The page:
It was labeled “the greatest, most pathetic, and most arbitrary tragedy in history” in a statement published in the New York Times on Nov. 1, 1915. The American Committee on Armenian Atrocities cited “authentic reports” of a “war of extermination being waged by the Turks against the Armenians.” As many as a million people had either been killed, relocated, or forced to renounce Christianity, the committee said.
It was horrific yes, but was it a case of genocide?
Helen Fein, executive director of the Institute for the Study of Genocide and associate at the Belfer Center for Science and International Affairs at the Kennedy School of Government (KSG), believes it is. She included the event in a 1996 article on genocide she wrote for the online encyclopedia Encarta, which is published by Microsoft.
Four years later, in June of this year, Encarta editors asked Fein to revise her entry around the same time another author, Ronald Grigor Suny, a political science professor at the University of Chicago, was asked to revise his entry on Armenia.
“They said they had customer complaints about the references to the Armenian genocide, and had conducted an internal review and had decided there were two sides [to the story],” Fein says. They asked her to make “certain changes” in her article to downplay the historical significance of the event, she explains, but she refused, believing the editors were simply carrying out marching orders being dictated by their bosses at Microsoft, who were, in turn, being influenced by certain power brokers in Turkey.
“It was obvious to me that [the government in] Turkey was pressuring [Microsoft] quite directly,” Fein explains. Despite massive evidence to the contrary, she says, the Turkish government continues to deny the Ottomon government’s responsibility for the Armenian deaths.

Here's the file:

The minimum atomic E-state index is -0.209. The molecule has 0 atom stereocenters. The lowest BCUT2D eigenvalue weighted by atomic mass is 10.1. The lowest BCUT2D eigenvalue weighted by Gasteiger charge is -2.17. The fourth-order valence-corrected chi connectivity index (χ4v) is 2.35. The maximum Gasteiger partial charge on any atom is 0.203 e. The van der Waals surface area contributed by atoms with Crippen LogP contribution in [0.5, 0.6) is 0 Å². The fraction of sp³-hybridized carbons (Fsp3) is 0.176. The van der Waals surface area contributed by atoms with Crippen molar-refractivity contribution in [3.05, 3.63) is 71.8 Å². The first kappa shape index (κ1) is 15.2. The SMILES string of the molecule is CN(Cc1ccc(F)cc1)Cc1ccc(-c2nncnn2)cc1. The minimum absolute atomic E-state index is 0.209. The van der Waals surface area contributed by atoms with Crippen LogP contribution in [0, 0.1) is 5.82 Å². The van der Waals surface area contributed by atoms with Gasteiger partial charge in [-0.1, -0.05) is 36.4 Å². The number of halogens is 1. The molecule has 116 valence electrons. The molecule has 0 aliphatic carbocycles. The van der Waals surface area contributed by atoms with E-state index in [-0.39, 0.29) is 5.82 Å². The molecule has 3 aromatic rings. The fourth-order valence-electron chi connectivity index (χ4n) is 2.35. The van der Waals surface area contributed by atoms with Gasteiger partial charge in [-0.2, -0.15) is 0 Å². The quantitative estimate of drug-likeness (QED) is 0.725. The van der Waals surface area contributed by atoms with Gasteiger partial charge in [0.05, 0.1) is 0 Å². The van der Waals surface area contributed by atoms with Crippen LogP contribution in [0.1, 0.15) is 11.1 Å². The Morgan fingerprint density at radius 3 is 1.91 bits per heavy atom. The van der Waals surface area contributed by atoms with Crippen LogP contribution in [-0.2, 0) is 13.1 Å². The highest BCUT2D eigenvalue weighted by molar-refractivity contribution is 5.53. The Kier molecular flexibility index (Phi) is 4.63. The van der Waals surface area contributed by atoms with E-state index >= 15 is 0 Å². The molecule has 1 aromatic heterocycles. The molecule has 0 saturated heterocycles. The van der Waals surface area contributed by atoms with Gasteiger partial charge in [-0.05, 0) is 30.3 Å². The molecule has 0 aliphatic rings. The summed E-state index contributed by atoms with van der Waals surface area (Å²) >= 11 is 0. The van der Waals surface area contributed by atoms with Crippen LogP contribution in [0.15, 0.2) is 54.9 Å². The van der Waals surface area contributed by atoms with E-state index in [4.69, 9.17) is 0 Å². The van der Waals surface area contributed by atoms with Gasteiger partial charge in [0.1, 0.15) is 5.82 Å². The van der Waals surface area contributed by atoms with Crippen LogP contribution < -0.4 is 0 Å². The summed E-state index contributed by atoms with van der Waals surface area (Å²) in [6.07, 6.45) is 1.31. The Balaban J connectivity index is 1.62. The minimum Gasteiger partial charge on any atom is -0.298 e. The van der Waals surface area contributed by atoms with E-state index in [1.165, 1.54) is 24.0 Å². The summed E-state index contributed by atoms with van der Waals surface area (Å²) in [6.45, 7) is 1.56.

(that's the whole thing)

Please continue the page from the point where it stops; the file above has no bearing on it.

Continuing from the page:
“I think that when you get tied up in a lie, you spend a great deal more energy defending it than acknowledging it,” Fein states emphatically. “Some say it’s because [Turkish government leaders] fear land claims and demands for restitution. Others say it’s because of their self-image…Nobody is accusing the present government of Turkey for the genocide, but they are responsible for the denial.”
Fein held her ground long enough to achieve a suitable agreement with Encarta editors. Her entry would remain as is, with the addition of wording that referenced both the Turkish government’s denial and the international community’s support of the genocide claims. The revised text reads, “The government of Turkey denies Ottoman government responsibility for the deaths of the Armenians and disputes the labeling of these events as genocide. However, the events have been affirmed as genocide by the Council of Europe, European Parliament, and the legislative bodies of Belgium, Canada, France, the United States, and other nations, as well as by independent genocide scholars.”
“Much to my surprise they accepted my changes and said that I had convinced them,” she says. “I had been concerned about my own integrity and about the truth of the matter, but I think Ron and I convinced them that denying the genocide was wrong, and in terms of the integrity of Encarta, they had a lot to lose by yielding to pressure.”
The U.S. Congress is learning a similar lesson now, as it debates a nonbinding resolution recognizing the role of the Ottoman Empire in the Armenian genocide. Published reports indicate the Turkish government has threatened to prevent U.S. and British pilots from utilizing its air base for patrol flights over northern Iraq if the resolution passes.
Fein isn’t shocked by the tactics, calling it a “good thing” that the debate is out in the open, although she admits she’s upset that the Turkish government is now twisting the facts, claiming that “the Armenians committed genocide against them.”
Helen Fein is the featured guest at a brown-bag lunch seminar at the Belfer Center for Science and International Affairs library at noon, Friday, Oct. 13. The seminar, titled “No Brave New World: Life, Integrity, Rights, and Freedom in the World, 1997 and 1987” is free and open to the public.